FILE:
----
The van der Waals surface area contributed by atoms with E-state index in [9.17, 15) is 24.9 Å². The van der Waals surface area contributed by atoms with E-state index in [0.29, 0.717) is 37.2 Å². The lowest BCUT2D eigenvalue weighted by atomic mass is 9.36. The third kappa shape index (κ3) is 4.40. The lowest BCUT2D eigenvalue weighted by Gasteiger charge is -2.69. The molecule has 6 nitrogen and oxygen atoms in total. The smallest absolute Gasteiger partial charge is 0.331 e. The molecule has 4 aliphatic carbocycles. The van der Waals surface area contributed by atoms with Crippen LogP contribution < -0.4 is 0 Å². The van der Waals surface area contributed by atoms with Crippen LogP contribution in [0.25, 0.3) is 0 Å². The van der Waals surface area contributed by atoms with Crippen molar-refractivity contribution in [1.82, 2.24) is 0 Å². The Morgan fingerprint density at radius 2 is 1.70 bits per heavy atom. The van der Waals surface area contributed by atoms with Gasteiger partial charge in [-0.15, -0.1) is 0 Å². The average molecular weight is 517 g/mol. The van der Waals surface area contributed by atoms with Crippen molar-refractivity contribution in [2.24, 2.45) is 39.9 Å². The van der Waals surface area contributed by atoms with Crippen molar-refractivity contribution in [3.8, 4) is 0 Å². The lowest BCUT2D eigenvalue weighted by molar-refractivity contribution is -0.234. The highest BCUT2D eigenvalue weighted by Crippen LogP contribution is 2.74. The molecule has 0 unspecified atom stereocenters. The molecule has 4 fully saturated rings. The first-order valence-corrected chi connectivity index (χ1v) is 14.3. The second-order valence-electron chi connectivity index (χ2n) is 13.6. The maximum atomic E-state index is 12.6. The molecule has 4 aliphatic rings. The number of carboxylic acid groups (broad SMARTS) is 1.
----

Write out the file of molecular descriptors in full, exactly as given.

The van der Waals surface area contributed by atoms with E-state index in [9.17, 15) is 24.9 Å². The van der Waals surface area contributed by atoms with E-state index in [0.29, 0.717) is 37.2 Å². The lowest BCUT2D eigenvalue weighted by atomic mass is 9.36. The third kappa shape index (κ3) is 4.40. The lowest BCUT2D eigenvalue weighted by Gasteiger charge is -2.69. The molecule has 6 nitrogen and oxygen atoms in total. The smallest absolute Gasteiger partial charge is 0.331 e. The molecule has 4 aliphatic carbocycles. The van der Waals surface area contributed by atoms with Crippen LogP contribution < -0.4 is 0 Å². The van der Waals surface area contributed by atoms with Crippen LogP contribution in [0.25, 0.3) is 0 Å². The van der Waals surface area contributed by atoms with Crippen molar-refractivity contribution in [1.82, 2.24) is 0 Å². The Morgan fingerprint density at radius 2 is 1.70 bits per heavy atom. The van der Waals surface area contributed by atoms with Gasteiger partial charge in [-0.15, -0.1) is 0 Å². The average molecular weight is 517 g/mol. The van der Waals surface area contributed by atoms with Crippen molar-refractivity contribution in [2.24, 2.45) is 39.9 Å². The van der Waals surface area contributed by atoms with Crippen molar-refractivity contribution in [3.8, 4) is 0 Å². The lowest BCUT2D eigenvalue weighted by molar-refractivity contribution is -0.234. The highest BCUT2D eigenvalue weighted by Crippen LogP contribution is 2.74. The molecule has 0 unspecified atom stereocenters. The molecule has 4 fully saturated rings. The first-order valence-corrected chi connectivity index (χ1v) is 14.3. The second-order valence-electron chi connectivity index (χ2n) is 13.6. The maximum atomic E-state index is 12.6. The molecule has 4 aliphatic rings. The number of carboxylic acid groups (broad SMARTS) is 1.